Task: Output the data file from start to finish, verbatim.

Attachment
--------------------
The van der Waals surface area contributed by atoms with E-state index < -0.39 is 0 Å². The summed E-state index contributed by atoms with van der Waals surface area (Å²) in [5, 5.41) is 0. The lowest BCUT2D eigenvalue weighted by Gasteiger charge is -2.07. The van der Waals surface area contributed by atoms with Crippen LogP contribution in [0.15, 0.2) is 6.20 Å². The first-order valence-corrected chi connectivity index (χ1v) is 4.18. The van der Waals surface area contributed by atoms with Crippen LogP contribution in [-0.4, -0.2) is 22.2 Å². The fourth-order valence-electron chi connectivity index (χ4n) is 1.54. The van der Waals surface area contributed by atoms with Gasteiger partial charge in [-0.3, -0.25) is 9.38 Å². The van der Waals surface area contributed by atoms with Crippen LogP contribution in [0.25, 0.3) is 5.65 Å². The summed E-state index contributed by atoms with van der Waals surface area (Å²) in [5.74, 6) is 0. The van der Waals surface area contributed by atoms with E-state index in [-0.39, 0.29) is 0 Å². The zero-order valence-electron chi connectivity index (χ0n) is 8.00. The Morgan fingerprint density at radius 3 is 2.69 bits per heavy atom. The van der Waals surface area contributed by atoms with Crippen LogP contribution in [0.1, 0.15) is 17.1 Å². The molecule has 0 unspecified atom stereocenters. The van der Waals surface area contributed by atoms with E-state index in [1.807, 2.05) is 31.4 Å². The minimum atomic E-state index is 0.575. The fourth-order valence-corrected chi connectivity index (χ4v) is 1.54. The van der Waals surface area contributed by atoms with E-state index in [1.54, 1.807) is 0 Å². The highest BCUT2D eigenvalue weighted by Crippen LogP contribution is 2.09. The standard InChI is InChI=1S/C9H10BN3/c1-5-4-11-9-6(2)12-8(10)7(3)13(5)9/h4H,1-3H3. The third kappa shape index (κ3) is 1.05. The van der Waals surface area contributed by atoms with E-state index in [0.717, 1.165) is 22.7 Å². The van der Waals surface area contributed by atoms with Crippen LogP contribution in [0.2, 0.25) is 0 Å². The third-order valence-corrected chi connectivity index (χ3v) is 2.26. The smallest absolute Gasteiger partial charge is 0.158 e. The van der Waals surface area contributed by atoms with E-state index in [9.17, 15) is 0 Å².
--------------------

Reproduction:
The van der Waals surface area contributed by atoms with E-state index < -0.39 is 0 Å². The summed E-state index contributed by atoms with van der Waals surface area (Å²) in [5, 5.41) is 0. The lowest BCUT2D eigenvalue weighted by Gasteiger charge is -2.07. The van der Waals surface area contributed by atoms with Crippen LogP contribution in [0.15, 0.2) is 6.20 Å². The first-order valence-corrected chi connectivity index (χ1v) is 4.18. The van der Waals surface area contributed by atoms with Crippen LogP contribution in [-0.4, -0.2) is 22.2 Å². The fourth-order valence-electron chi connectivity index (χ4n) is 1.54. The van der Waals surface area contributed by atoms with Gasteiger partial charge in [-0.3, -0.25) is 9.38 Å². The van der Waals surface area contributed by atoms with Crippen LogP contribution in [0.25, 0.3) is 5.65 Å². The summed E-state index contributed by atoms with van der Waals surface area (Å²) in [5.74, 6) is 0. The van der Waals surface area contributed by atoms with E-state index in [-0.39, 0.29) is 0 Å². The zero-order valence-electron chi connectivity index (χ0n) is 8.00. The Morgan fingerprint density at radius 3 is 2.69 bits per heavy atom. The van der Waals surface area contributed by atoms with Crippen LogP contribution in [0.1, 0.15) is 17.1 Å². The molecule has 0 unspecified atom stereocenters. The van der Waals surface area contributed by atoms with E-state index in [1.807, 2.05) is 31.4 Å². The minimum atomic E-state index is 0.575. The fourth-order valence-corrected chi connectivity index (χ4v) is 1.54. The van der Waals surface area contributed by atoms with E-state index in [1.54, 1.807) is 0 Å². The highest BCUT2D eigenvalue weighted by Crippen LogP contribution is 2.09. The standard InChI is InChI=1S/C9H10BN3/c1-5-4-11-9-6(2)12-8(10)7(3)13(5)9/h4H,1-3H3. The third kappa shape index (κ3) is 1.05. The van der Waals surface area contributed by atoms with E-state index in [0.717, 1.165) is 22.7 Å². The van der Waals surface area contributed by atoms with Crippen LogP contribution in [0.2, 0.25) is 0 Å². The third-order valence-corrected chi connectivity index (χ3v) is 2.26. The smallest absolute Gasteiger partial charge is 0.158 e. The van der Waals surface area contributed by atoms with E-state index in [9.17, 15) is 0 Å².